Hitting Us In the Feels: Affect and Fictional Narratives

Keen, Suzanne. “Introduction: Narrative and the Emotions.” Poetics Today 32:1 (Spring 2011): 1-53. Print

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#havinganemotion

Me, reading “Incarnations of Burned Children,” by David Foster Wallace.

In this introduction to a special two-part Spring 2011 edition of Poetics Today, Suzanne Keen provides a very comprehensive survey of the study of literature and emotion, and how and why we would study literature for its affective effect on readers. This is a huge article and undertaking, but well done in terms of giving the reader an understanding of the criticisms against gauging emotional effect, and arguing for the legitimacy of studying the emotional effect of narrative. Essentially the argument is made that “the feelings generated by the deeds of writers prompt recognition and change in the recipients who experience them” (5).

What makes literature rhetorical? Keen argues that,

[N]arratives have the potential to transmit not just shared values but also disciplinary models of social control (including hierarchies, norms, and discriminating standards) on the societies that share them has been a commonplace of contemporary theory since at least Foucault. (12)

This “affective turn” in studying literature is the premise that “modes of narrative [evoke] emotional responses” (7, 14) and,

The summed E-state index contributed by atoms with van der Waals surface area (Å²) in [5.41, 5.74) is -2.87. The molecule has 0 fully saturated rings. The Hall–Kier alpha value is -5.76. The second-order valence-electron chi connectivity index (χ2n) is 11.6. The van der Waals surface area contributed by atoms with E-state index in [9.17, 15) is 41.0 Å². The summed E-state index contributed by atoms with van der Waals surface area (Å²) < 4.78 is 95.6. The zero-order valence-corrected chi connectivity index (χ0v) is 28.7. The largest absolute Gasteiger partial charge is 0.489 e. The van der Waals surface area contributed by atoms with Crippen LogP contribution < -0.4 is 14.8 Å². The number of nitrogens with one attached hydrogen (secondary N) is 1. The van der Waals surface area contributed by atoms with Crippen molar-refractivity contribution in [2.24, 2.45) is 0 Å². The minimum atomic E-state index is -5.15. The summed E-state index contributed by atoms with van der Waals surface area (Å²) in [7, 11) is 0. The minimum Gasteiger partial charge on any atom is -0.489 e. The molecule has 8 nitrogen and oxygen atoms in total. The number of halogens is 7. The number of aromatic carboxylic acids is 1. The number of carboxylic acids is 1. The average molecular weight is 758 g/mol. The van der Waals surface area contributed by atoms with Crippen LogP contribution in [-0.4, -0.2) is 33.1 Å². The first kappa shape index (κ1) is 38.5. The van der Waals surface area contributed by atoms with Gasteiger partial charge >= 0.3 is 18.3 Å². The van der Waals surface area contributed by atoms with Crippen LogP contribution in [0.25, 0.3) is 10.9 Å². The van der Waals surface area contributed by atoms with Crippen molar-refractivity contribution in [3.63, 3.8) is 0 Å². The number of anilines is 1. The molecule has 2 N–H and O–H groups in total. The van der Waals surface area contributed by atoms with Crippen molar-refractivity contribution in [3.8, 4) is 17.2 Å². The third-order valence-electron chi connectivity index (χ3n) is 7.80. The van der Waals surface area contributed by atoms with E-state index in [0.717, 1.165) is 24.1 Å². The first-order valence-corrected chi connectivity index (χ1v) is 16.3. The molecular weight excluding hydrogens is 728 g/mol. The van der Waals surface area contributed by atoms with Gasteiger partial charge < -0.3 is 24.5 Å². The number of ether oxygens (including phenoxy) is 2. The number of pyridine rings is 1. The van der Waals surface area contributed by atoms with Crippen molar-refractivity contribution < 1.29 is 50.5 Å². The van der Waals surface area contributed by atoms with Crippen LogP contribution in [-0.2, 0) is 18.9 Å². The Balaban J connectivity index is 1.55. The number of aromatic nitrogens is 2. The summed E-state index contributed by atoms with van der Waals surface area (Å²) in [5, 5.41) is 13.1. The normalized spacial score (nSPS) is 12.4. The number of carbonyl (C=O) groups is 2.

“What happens when we scrutinize narrative and the emotions in light of ancient and modern rhetoric, the age-old poetics of impact, empirical evidence of literary response, current cognitive, developmental, and social psychology, or recent neuroscience? (10)

#can'tholdthesefeelings .gif

Me, reading Les Miserables by Victor Hugo.

While I cannot condense this entire survey of methodologies and approaches to considering the affective nature of narrative, I will instead provide some analysis of the section that considers how the Chicago School of literary criticism/neo-Aristotelian theory figure into studying the affective nature of fictional literature, and particularly how applying rhetorical methodologies can assist scholars in teasing out what elements of fictional narrative illustrates effective communication with the reader. Keen only devotes a small area to considering rhetorical critical theory, but does note that “[Wayne C.] Booth reintroduces the concerns of rhetoric into narrative studies, showing the way to both rhetorical narratologists…as an aspect of response and an elicitor of ethical engagement” (35-6). This particular theory intends to suss out the relationship between the author and the reader, and in doing, consider how the narrative structure, language, genre expectations, and more will affect the audience’s “intellect, psyche, emotions, and values” (36). As part of the larger two-part special topics edition of Poetics Today devoted to the topic of narratives and emotion, this introduction provides a grounding in considering specific texts through these lenses, such as “origin stories of Genesis to shared cultural narratives, from canonical novels to private letters to film comedies and jokes” (40). When considering whether issues around periodicity or specialization are limiting scholars in their scope of understanding genres of literature, this approach is more concerned with multi-textual examinations that consider emotion and affect from the Romantics to the Victorians, from the postmodernists to the contemporary.

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